I like to think that yesterday, bringing Marcel into the girls' dorm, we changed history too. It was a lovely group of about 20 of us at most, and while I can only repeat that there was so much more I would've liked to say, it was such a pleasure and privilege to make a beginning - to introduce them to Van and give them his picture, alongside our sister's.
Which brings me to a conundrum that was thereby solved. It's puzzled me for a long time now why Marcel is so often referred to as Van. I know his name as a boy was Van, but since he received the name Marcel when he entered the Redemptorists at age 16, and since Marcel is the name he's called by Jesus, Mary, and Therese in Conversations, that's what I call him, how I think of him, and I've been confused as to why those who know him well almost always call him by the name of his early boyhood, that is, Van.
Yesterday in introducing my BFF Marcel to these wonderful young women, I began with a little about myself, then gave a short bio of Therese, and finally got to the heart of my heart: our little brother. But lo and behold (can I say it often enough?) our time being limited (dash it all! I do insist you can find me easily, once we're all in heaven, because I'll be the one in the corner of Mary's lap talking about Marcel to my heart's content while holding his hand. He'll want to go off and play, and that will be fine as long as I can keep nattering away eternally about him and Jesus and how terrifically funny the two of them are!) . . . But as I was saying, our time being limited, I didn't get much farther than telling about Van meeting Therese for the first time - and he was Van then! So it dawned on me: what must happen often is that those who fall for Marcel Van meet him first as Van, and it sticks.
Which brings me to perhaps my greatest omission yesterday. Let's hope it wasn't a sin of omission, more just a lapse in judgment or oversight, but you who know her through this blog will be shocked to hear that Miss Marcel failed to highlight, underline, italicize, bolden, CAP, or even simply say that Conversations is THE BOOK to go to for further adventures with Marcel. (Wow, I almost called him Van there - it's habit-forming!) You'll be glad to know I was myself enough to say, more than once, that Conversations is my favorite book ever (the Bible excepted, but as it's more a whole Divine Library, or rather one extended love letter, we put it in a class by itself). But as some of us stayed to visit after the talk, the kind young woman who'd arranged for the talk asked, "Is it necessary to read the books in order? Or could you," and here she paused, unsure whether she should be so daring, but then continued, "start with Volume Two?"
Talk about winning my heart! Yes, oh yes, you can start with Volume Two! How remiss of me not to mention that you ought to start with Volume Two! Not that I'm here to tell anyone what to do, but if I were allowed one universal commandment (to add to the 10 which I'm sure are enough, God having made them whole and complete, even if He had to send them to us nitwits twice), it would be:
11. Start with Conversations.
or, to make it sound more official:
11. Thou Shalt start with Conversations.
Which of course is way too scary sounding, so let's just go back to "Yes, oh yes! Please do start with Conversations!"
Taking my quotations from Marcel's Autobiography, I was reminded of how marvelous that book is, but that's after I skip the first two thirds and dive in at Therese's entrance. Sorry, Marcel, but you and Therese are a team, and entertaining as you are before she joins you, life is too short - like my visit with the girls yesterday - and Conversations too chock-full of love and wisdom for me to spend much time in any of your books besides my ultimate fave.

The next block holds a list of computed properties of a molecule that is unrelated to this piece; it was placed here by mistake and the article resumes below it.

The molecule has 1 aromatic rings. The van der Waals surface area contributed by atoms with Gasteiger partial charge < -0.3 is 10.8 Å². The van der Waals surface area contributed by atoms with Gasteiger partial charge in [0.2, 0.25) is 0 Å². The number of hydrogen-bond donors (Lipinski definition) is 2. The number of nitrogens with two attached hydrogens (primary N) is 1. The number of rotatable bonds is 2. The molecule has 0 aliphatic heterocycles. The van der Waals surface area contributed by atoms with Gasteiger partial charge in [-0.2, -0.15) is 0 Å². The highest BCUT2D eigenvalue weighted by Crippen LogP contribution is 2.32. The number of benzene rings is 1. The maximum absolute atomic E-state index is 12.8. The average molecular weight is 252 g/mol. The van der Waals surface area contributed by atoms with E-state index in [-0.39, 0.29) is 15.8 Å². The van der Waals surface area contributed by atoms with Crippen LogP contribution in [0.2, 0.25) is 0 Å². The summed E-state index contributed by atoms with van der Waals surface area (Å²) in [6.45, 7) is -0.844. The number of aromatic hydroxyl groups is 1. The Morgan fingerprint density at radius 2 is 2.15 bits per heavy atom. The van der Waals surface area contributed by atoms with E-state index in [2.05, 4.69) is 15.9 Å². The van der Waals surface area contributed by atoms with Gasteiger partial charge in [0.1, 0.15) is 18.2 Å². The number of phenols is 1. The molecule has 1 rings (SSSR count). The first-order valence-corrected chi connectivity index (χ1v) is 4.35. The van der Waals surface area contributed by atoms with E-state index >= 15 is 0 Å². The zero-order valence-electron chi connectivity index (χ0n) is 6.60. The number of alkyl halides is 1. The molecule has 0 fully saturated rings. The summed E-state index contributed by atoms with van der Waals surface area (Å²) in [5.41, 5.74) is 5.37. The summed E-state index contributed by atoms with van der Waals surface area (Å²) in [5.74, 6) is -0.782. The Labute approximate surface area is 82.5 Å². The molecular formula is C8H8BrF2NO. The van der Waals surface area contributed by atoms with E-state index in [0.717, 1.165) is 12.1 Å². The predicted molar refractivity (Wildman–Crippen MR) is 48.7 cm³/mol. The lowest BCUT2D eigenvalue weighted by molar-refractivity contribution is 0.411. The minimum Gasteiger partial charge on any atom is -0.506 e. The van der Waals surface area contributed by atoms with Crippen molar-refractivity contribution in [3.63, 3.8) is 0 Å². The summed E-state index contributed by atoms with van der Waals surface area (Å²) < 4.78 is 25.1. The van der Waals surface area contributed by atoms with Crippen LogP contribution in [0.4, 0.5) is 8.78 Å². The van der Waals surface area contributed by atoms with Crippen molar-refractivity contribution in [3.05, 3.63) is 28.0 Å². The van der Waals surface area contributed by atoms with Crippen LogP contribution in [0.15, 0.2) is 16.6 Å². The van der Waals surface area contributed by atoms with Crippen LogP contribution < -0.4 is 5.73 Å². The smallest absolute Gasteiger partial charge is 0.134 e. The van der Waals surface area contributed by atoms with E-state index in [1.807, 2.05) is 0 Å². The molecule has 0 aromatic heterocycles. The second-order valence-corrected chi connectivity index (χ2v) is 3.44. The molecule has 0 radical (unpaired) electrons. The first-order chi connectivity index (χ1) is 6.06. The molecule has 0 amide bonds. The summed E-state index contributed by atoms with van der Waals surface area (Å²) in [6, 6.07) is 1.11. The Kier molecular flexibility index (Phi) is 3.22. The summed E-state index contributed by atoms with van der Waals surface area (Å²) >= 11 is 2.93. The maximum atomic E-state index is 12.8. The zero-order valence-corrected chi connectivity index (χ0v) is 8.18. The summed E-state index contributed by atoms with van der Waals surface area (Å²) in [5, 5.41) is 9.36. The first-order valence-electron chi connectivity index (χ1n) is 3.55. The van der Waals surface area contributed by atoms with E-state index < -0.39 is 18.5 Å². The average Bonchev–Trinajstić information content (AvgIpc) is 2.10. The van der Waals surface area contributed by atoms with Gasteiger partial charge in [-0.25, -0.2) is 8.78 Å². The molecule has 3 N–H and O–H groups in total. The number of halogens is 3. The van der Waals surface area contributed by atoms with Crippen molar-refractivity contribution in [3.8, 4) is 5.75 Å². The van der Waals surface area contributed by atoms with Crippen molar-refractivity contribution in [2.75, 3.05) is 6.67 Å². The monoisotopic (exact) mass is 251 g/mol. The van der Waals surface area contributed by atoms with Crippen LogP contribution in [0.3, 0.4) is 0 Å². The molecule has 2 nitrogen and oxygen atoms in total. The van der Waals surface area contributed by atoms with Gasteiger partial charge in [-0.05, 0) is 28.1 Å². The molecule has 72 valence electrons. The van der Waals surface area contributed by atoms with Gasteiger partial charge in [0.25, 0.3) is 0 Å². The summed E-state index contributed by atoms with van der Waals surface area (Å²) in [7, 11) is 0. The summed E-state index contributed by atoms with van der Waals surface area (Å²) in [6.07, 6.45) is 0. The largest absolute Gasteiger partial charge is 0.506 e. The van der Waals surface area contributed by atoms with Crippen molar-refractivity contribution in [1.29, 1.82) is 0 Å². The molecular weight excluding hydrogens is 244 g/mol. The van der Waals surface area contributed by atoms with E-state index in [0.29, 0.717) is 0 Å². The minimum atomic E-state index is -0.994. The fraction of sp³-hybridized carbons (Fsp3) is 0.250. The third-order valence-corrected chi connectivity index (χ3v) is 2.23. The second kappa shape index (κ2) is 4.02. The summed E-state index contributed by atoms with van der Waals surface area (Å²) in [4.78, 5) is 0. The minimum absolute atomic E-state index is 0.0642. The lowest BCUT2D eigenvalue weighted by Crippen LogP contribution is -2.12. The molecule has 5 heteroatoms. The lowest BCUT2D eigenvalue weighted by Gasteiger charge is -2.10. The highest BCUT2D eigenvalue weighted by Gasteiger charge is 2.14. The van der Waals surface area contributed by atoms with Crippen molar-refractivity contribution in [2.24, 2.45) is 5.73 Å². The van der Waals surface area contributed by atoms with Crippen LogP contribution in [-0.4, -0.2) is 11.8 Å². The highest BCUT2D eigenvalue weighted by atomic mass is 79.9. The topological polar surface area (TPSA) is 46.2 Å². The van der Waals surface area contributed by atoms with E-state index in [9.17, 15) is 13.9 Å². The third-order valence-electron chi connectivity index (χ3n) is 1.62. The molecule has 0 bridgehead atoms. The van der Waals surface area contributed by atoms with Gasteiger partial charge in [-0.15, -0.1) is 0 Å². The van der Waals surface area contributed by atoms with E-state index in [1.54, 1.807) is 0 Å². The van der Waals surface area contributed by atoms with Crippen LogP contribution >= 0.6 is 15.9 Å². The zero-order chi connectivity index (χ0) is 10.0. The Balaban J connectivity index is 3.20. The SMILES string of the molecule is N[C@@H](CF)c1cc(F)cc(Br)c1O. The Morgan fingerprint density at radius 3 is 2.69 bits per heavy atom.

If I had to say, briefly, just what it is about Conversations that sings out to me with such an irresistible and ever-rewarding love song, I'd say it's the gentleness and compassion of Jesus combined with His assurance that every word He speaks to Marcel is meant for us too. As He said November 4, 1945:
"All the words that I have spoken to you from the beginning until the last one I speak to you in the future - know that it is not to you alone that I am speaking, but to all souls. You see by this that I communicate with all of them. And if, like you, they are sincere in their relationship with Me, then I am speaking also to them. It is not necessary that you understand this. Do not be afraid, therefore, if later somebody says that I spoke only to you . . ."
Thank You Jesus! Thank you Marcel! Thank you JR and the ladies of St. Therese, St. Monica's, St. Bernard's, and Thomas Aquinas College!
On a final note, both in the talk and here, I got to speak of one of my teachers and heroes, Fr. Thomas Aquinas McGovern, S. J. Perhaps "Men [plural] in the dorm" would have been more appropriate, for I also brought with me Fr. McGovern (and Dr. McArthur who wrote his Foreword). Today being St. Francis Xavier's feast day, and Fr. McGovern's sermon on him being one of my favorites in Selected Sermons of Thomas Aquinas McGovern, S.J., I brought copies of the book for the girls dorms, and highly recommended him to them.
While writing this post, I was wishing there was a way I could include that sermon here, too, for the Feast of St. Therese's co-patron of the missions, and I definitely wished I'd urged the good folks at Catholic Exchange to re-publish Xavier's sermon there (they'd posted it on this, his Feast, 4 years ago), but once again I realized my limits.
Hooray for God, who has no limits! The Holy Spirit was again on the move and inspired CE to put up Fr. McGovern's Xavier sermon HERE, and nobody needed my urging - not with God Himself on the job! Or perhaps it was Marcel on the job, thanking me and the girls for the fun time we had in the dorm, making him the guest of honor. He and I think it's so very nutty and truly wonderful that our sister Therese, who only made one excursion (a pilgrimage to Rome) outside her two small French towns during her lifetime is "on a par" with the great St. Francis Xavier as patron of the missions. May the two of them (three counting Marcel, and we can't leave him out if Therese is in) obtain from the Blessed Trinity many more holy and zealous missionaries for the Church, and every blessing upon the missions and those dedicated to the conversion and care of souls. For our part, we'll add our little prayer:
Draw me, we will run!
Thank You, little Jesus, for everything!
Our Lady, Our Mother, pray for us!